199 articles from MONDAY 12.8.2019

Smoldering spots in the brain may signal severe MS

Aided by a high-powered brain scanner and a 3D printer, researchers peered inside the brains of hundreds of multiple sclerosis patients and found that dark rimmed spots representing ongoing, 'smoldering' inflammation, called chronic active lesions, may be a hallmark of more aggressive and disabling forms of the disease.

Icebergs delay Southern Hemisphere future warming, study shows

Future warming can accelerate the disintegration of the West Antarctic ice sheet. A large fraction of the ice will enter the Southern Ocean in form of icebergs, which melt and provide a cooling and freshening effect to the warmer and denser ocean water. This process will increase the formation of sea-ice and shift winds and ocean currents. The overall effect is a slowdown in the magnitude of...

Maryland panel on lynching begins study of killings

A Maryland commission that will research at least 40 lynchings committed in the state between 1854 and 1933 and make recommendations about reconciliation held its first meeting Monday. The Maryland Lynching Truth and Reconciliation Commission meeting was largely organizational, with members choosing an acting chairman and discussing future meetings. "We have never really looked at it, looked at...

First cells may have emerged because building blocks of proteins stabilized membranes

Scientists have discovered that the building blocks of proteins can stabilize cell membranes. This finding may explain how the first cells emerged from the primordial soup billions of years ago: The protein building blocks could have stabilized cell membranes against salt and ions that were present in ancient oceans. In addition, membranes may have been a site for these precursor molecules to...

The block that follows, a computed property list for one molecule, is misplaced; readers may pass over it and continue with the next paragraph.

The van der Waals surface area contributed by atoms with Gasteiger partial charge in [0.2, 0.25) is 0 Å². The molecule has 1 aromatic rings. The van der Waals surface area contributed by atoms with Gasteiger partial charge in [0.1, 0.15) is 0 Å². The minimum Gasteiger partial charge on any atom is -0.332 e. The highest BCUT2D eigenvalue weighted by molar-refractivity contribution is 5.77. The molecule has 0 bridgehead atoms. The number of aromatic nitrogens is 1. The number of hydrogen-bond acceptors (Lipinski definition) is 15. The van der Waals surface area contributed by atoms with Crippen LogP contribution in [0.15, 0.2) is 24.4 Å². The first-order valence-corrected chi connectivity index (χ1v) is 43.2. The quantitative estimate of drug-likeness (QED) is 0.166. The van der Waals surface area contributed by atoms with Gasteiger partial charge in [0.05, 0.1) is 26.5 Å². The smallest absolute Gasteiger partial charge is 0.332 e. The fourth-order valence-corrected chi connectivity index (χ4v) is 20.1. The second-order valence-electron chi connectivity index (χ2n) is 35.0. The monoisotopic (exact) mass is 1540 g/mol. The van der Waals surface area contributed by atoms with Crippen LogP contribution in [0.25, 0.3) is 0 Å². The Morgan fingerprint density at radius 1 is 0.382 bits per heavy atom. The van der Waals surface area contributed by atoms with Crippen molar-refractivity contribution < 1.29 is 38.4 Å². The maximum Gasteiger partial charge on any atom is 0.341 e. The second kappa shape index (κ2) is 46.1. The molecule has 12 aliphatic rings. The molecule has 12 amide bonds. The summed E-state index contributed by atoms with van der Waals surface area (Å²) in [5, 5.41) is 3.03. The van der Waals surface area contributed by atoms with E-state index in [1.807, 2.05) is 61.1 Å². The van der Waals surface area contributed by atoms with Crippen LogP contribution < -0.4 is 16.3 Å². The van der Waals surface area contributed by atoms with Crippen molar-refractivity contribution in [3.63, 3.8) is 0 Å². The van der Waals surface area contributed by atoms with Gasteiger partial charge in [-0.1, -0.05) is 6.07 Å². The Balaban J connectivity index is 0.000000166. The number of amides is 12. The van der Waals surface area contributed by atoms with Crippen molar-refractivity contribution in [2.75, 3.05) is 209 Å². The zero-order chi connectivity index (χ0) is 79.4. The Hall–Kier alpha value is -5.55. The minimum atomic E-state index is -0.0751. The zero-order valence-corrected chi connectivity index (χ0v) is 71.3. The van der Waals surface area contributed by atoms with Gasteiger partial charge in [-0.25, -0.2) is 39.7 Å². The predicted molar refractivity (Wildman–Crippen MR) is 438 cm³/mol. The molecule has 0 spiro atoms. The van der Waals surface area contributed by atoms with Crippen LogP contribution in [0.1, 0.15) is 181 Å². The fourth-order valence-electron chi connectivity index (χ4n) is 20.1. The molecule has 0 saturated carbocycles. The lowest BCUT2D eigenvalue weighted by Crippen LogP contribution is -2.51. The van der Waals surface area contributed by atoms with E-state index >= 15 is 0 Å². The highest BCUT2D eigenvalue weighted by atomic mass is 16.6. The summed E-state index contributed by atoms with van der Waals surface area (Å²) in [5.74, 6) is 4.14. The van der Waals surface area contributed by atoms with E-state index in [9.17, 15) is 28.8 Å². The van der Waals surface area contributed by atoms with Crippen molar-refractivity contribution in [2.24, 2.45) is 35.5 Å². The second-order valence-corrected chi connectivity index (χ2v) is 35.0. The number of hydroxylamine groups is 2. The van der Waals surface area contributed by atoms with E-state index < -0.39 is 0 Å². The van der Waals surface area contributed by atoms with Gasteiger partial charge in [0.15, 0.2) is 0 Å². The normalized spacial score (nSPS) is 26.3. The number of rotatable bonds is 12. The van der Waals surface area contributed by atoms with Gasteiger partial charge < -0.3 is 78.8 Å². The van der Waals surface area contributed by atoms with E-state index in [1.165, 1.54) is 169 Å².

NASA Mission Selects Final Four Site Candidates for Asteroid Sample Return

Portal origin URL: NASA Mission Selects Final Four Site Candidates for Asteroid Sample Return Portal origin nid: 450199Published: Monday, August 12, 2019 - 15:26Featured (stick to top of list): noPortal text teaser: After months grappling with the rugged reality of asteroid Bennu’s surface, the team leading NASA’s first asteroid sample return mission has selected four...

Detention basins could catch more than stormwater

Everywhere you go there are stormwater detention basins built near large construction projects intended to control the flow of rainwater and runoff. Now, those basins might help in controlling nitrogen runoff into rivers and lakes, according to Lauren E. McPhillips, assistant professor of civil and environmental engineering at Penn State.

Largest-ever study of coral communities unlocks global solution to save reefs

The largest study ever conducted of its kind has identified where and how to save coral reef communities in the Indo-Pacific, according to an international group of scientists from WCS (Wildlife Conservation Society) and other conservation NGOs, government agencies, and universities. The study outlines three viable strategies that can be quickly enacted to help save coral reefs that are threatened...

Tree-damaging pests pose ‘devastating’ threat to 40% of US forests

About 450 overseas pests have been introduced to US forests, a climate crisis resource, due to international trade and travelDead trees line a clearing in the Stanislaus national forest in California, on 22 July 2018. Photograph: Noah Berger/AFP/Getty ImagesAbout 40% of all forests across the US are at risk of being ravaged by an army of harmful pests, undermining a crucial resource in addressing...

Ancient pigs endured a complete genomic turnover after they arrived in Europe

New research led by Oxford University and Queen Mary University of London has resolved a pig paradox. Archaeological evidence has shown that pigs were domesticated in the Near East and as such, modern pigs should resemble Near Eastern wild boar. They do not. Instead, the genetic signatures of modern European domestic pigs resemble European wild boar.

New study finds that race is a factor in investment judgments

According to new research released today in the Proceedings of the National Academy of Sciences, race influences the investment judgments of asset allocators. Experts believe this may contribute to the stark racial disparities in the world of institutional investing.